The anxiety attack on the financial markets shows signs of alleviating, as investors pause for breath and spot signs of optimism while scientists race to establish the severity of the new variant.
The FTSE 100 opened up 1 per cent in early trading, recovering some of Friday’s dramatic losses and the FTSE 250 was 1.5 per cent higher.
“Amid the doom which took hold as doors were slammed shut on travel routes from Africa and increased restrictions were imposed, there are glimmers of hope,” commented Susannah Streeter, senior investment and markets analyst at Hargreaves Lansdown in London.
There are reports from doctors in South Africa that Omicron infections don’t seem more severe and the World Health Organisation’s appeal for caution also appears to have calmed some nerves.
“It has observed that although there appears to be increasing rates of hospitalisation, that may be due to higher numbers being infected rather than due to its specific strain,” she said.
Streeter pointed out “this has helped ease concerns that global trade will be severely dented if the new variant takes hold, which saw the steepest falls in the oil price in 18 months on Friday.”
A barrel of Brent crude has rebounded a little, rising by 4.5 per cent initially but then falling back, hovering around $75 a barrel.
“The slight recovery in the oil price has helped BP and Shell which opened higher,” Streeted noted.
After nosediving on Friday, British Airways owner IAG, has edged back upwards, up by more than 3 per cent in early trading, amid hopes that travel restrictions will be limited to those rolled out over the weekend, until more is known about the virus. EasyJet and Ryanair have also caught a ride upwards, rising by around 2 per cent.
On the FTSE 250 the companies showing the steepest recovery were those re-opening stocks which saw some of the sharpest declines as fears took hold on Friday.
Streeter pointed out that WH Smith – which has become hugely reliant on sales across its outlets across the travel network – jumped by 5.7 per cent while the Restaurant Group was up by 4.7 per cent in early trade, closely followed by Carnival, up by 4.6 per cent.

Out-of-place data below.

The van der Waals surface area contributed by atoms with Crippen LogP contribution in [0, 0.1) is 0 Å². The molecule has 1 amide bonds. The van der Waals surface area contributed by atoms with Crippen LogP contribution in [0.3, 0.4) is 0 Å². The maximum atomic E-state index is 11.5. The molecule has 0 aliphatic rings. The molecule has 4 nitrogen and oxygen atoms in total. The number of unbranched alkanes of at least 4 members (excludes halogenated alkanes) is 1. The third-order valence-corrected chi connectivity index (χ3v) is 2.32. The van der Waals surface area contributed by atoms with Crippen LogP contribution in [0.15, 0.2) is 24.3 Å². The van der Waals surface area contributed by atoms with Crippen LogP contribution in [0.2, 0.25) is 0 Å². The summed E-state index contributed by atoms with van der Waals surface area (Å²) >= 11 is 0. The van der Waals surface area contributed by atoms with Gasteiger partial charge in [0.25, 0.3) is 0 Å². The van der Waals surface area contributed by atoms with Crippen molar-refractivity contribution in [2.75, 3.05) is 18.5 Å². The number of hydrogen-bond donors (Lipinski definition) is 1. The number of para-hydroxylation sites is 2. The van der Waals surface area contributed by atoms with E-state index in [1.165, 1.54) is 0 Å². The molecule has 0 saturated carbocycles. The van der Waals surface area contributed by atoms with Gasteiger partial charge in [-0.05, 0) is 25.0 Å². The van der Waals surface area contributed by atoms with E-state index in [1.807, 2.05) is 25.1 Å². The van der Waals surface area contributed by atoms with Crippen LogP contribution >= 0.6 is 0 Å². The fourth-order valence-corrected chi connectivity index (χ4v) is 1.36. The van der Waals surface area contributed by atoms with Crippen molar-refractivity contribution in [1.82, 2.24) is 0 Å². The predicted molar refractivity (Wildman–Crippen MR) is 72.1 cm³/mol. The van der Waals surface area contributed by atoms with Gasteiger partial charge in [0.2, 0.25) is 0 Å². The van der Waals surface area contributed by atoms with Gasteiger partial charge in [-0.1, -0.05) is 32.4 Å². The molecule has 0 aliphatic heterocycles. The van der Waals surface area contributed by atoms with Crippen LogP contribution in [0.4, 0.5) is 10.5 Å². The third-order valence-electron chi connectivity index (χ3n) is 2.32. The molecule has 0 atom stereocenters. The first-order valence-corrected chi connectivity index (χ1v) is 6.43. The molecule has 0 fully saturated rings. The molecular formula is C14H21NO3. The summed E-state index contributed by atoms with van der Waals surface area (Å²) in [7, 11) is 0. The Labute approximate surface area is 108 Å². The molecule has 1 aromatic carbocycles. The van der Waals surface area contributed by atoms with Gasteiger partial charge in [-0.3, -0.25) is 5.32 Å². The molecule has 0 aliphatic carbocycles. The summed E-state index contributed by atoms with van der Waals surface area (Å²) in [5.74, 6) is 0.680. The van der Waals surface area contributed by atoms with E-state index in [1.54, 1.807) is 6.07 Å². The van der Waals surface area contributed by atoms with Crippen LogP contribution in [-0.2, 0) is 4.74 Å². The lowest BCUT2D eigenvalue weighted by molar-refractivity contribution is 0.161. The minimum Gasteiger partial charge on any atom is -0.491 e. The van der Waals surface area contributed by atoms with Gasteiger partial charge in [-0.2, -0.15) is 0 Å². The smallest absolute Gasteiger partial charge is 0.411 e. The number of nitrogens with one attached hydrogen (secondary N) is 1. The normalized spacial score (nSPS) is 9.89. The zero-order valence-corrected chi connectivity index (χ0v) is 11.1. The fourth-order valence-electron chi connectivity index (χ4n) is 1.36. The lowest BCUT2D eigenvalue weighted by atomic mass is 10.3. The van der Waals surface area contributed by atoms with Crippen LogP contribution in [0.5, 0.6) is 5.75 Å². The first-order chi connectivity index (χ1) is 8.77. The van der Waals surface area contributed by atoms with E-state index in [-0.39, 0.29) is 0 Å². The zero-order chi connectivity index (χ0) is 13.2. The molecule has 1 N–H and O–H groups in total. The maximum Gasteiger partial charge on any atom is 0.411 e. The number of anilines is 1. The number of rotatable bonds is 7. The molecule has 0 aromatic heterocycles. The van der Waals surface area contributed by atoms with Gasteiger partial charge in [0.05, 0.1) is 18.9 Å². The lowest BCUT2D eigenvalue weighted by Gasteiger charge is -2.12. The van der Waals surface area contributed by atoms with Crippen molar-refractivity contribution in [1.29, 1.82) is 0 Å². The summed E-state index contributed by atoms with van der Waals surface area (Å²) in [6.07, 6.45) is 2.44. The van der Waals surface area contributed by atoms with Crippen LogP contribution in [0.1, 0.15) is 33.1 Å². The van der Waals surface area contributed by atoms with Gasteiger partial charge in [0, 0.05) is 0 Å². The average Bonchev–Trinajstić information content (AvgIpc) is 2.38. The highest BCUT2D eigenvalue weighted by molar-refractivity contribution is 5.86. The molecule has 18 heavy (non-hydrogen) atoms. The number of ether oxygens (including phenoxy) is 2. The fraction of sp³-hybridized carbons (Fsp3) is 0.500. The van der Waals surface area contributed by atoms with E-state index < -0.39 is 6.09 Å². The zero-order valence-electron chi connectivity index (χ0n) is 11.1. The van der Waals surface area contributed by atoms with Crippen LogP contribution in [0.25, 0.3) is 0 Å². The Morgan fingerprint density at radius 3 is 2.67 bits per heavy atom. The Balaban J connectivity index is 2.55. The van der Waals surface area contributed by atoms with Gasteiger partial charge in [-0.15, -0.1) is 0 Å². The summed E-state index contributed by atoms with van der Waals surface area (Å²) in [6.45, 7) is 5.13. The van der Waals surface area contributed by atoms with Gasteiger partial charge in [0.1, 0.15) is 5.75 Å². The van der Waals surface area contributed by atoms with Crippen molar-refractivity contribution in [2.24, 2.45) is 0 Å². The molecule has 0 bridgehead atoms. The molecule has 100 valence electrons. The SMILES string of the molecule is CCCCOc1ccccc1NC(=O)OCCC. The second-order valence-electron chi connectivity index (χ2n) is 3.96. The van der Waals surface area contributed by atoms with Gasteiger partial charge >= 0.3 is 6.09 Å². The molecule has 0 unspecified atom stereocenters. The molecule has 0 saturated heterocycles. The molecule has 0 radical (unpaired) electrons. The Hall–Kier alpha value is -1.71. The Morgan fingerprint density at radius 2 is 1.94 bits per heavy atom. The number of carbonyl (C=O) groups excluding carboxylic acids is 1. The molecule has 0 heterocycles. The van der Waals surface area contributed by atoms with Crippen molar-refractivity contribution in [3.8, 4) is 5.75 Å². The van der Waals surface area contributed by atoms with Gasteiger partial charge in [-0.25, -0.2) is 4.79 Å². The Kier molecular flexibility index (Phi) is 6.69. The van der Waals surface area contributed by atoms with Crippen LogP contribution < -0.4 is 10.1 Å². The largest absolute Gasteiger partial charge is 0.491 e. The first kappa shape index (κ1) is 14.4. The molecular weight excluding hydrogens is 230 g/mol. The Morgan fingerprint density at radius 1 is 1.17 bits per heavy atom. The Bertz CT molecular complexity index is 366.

“News of queues at vaccination sites, with demand for booster jabs high has helped with the relief wave amid hopes the fully vaccinated will have more confidence to keep travelling, eating out and booking cruises next year,” she said.
“But still, this is not a complete snap back, worries remain that demand will be more subdued that expected, and patience is going to be the name of the game until more is known about the trajectory of this strain.”
Topping the FTSE 100 leader board is BT, amid reports that India’s Reliance Industries is considering a bid for the company. Talks are believed to be in their early stages, but Reliance is considered to be keen to get at least a foothold in the telecoms company.
“It’s clearly interested in BT’s future growth plans with its focus on profiting from the roll out of fibre broadband and 5G,” Streeter said.
News that the Indian conglomerate Tata Chemicals is in talks to buy the battery materials business put up for sale by Johnson Matthey has also sent shares in the FTSE 100 listed company higher.
“The price tag rumoured to be attached to the potential bid of between $500 and $700m is clearly seen as attractive as it would give the company more financial firepower to expand its presence in hydrogen technologies.”
“It’s a wait and see mood on the markets today, as speculation swirls about possible takeovers and investors stay on high alert for any fresh detail about Omicron and its potential impact for the direction of the pandemic,” Streeter added.